“And those of us who manage the public’s dollars will be held to account — to spend wisely, reform bad habits, and do our business in the light of day —”
That call to transparency President Barack Obama issued in his inaugural address Tuesday seems to be answered, at least in part, by the reintroduction of the Physician Payments Sunshine Act today. The bill, co-sponsored by Sens. Charles Grassley (R-IA) and Herb Kohl (D-WI) would require prescription drug, medical device, biotech companies and their subsidiaries to disclose all payments that add up to more than $100 into a national and publicly accessible online database. It would capture not only small gifts, meals and conference payments, but the big-ticket consulting, advisory payments and honoraria that have landed some physicians in the hot seat and the headlines lately.
This two-part series in the Milwaukee Journal-Sentinel last week is a great case study in why a Sunshine law is important – it highlights some of the problems with the current patchwork system of self-reporting at some medical centers, which Robert Steinbrook eloquently lays out in this week’s New England Journal of Medicine.
“At present,” Steinbrook writes, “physicians and researchers often report industry payments confidentially to their medical school or medical center. Such reporting, however, may be voluntary and may not be subject to verification. There are wide variations in the level of detail, reporting procedures, and stringency of institutional policies and oversight. The information may be actively reviewed or merely collected.” He looks at the move of a few medical centers to make that information public online, and the prospect of the federal bill.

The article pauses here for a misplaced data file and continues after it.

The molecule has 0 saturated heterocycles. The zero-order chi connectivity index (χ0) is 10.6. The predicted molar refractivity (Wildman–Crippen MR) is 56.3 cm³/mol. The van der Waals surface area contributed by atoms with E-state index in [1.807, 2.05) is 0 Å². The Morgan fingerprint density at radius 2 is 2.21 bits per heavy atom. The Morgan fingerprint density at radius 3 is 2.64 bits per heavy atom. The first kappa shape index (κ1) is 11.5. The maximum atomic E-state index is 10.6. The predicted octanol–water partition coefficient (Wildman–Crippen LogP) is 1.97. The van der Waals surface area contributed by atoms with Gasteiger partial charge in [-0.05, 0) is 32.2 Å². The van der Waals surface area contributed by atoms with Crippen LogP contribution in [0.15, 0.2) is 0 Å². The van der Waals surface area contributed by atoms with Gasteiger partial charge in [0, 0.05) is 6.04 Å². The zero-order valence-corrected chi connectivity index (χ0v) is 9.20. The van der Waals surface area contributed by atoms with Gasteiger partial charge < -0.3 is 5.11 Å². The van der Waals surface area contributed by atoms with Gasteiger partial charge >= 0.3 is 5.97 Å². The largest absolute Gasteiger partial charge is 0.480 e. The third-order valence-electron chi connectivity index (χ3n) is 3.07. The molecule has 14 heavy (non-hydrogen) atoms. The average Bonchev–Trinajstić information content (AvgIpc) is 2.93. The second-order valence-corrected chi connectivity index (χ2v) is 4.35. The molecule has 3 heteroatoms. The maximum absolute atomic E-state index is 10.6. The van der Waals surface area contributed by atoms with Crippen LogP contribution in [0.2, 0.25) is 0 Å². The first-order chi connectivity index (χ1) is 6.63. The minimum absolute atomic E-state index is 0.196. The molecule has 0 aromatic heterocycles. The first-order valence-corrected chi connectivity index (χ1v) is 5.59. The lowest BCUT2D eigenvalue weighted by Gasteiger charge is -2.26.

In FDA news, In Vivo blog wonders whether it’s Dr. Joshua Sharfstein for commissioner as the new administration looks closer to tapping someone to lead the FDA.
And Dr. Steve Nissen, one of those on the short list, is one of six scientists who penned public letters to the new President in Nature journal.
“Secrecy is antithetical to both science and good government, but much of what the FDA knows about drugs, it never publicly discloses,” Nissen writes, and says that secrecy is one of the reasons many consider the FDA “a failed agency”. “The Obama administration has the opportunity to reinvigorate the FDA, but only through major restructuring and policy changes that are designed to protect the agency from undue influence, and to promote transparency,” Nissen wrote.
The Bureau of National Affairs Health Care Daily Report (subscription required) has the roundest of all round-ups on what Congress plans to do on pharmaceuticals this session (including outtakes from our conference keynote speaker Rep. Henry Waxman.) Drug safety, marketing, off-label usage, biogenerics and reimportation: it’s all here.
The growing proportion of pharmaceutical ingredients made at uninspected overseas plants, particularly China, concerns those that think about U.S. drug supply and stockpiling efforts, according to the New York Times.
Acknowledging the ‘acting’ part of his title makes the job even tougher, Torti addresses consumers, Congress, academics, and industry, to which he offers this pledge: “We promise you that our deliberations will be completed with respect, diligence and speed, but always remembering the old, but wise admonition of Hippocrates, to first do no harm.”